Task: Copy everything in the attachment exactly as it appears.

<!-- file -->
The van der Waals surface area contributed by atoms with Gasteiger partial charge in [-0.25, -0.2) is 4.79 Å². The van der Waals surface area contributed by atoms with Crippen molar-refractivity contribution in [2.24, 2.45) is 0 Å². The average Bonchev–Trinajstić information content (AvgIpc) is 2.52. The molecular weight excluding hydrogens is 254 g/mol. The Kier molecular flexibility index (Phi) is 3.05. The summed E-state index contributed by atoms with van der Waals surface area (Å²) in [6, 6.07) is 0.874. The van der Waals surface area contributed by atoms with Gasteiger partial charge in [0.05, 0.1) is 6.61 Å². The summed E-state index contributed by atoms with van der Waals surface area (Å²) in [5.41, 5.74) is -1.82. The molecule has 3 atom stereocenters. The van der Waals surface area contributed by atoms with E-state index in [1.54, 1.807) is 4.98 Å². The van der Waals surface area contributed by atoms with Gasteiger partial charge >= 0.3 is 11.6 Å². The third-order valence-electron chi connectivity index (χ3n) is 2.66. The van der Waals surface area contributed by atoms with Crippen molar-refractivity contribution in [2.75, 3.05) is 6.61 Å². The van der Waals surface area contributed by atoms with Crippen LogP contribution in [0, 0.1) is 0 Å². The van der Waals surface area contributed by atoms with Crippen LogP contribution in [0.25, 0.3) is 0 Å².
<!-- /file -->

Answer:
The van der Waals surface area contributed by atoms with Gasteiger partial charge in [-0.25, -0.2) is 4.79 Å². The van der Waals surface area contributed by atoms with Crippen molar-refractivity contribution in [2.24, 2.45) is 0 Å². The average Bonchev–Trinajstić information content (AvgIpc) is 2.52. The molecular weight excluding hydrogens is 254 g/mol. The Kier molecular flexibility index (Phi) is 3.05. The summed E-state index contributed by atoms with van der Waals surface area (Å²) in [6, 6.07) is 0.874. The van der Waals surface area contributed by atoms with Gasteiger partial charge in [0.05, 0.1) is 6.61 Å². The summed E-state index contributed by atoms with van der Waals surface area (Å²) in [5.41, 5.74) is -1.82. The molecule has 3 atom stereocenters. The van der Waals surface area contributed by atoms with E-state index in [1.54, 1.807) is 4.98 Å². The van der Waals surface area contributed by atoms with Gasteiger partial charge >= 0.3 is 11.6 Å². The third-order valence-electron chi connectivity index (χ3n) is 2.66. The van der Waals surface area contributed by atoms with Crippen molar-refractivity contribution in [2.75, 3.05) is 6.61 Å². The van der Waals surface area contributed by atoms with Crippen LogP contribution in [0, 0.1) is 0 Å². The van der Waals surface area contributed by atoms with Crippen LogP contribution in [0.25, 0.3) is 0 Å².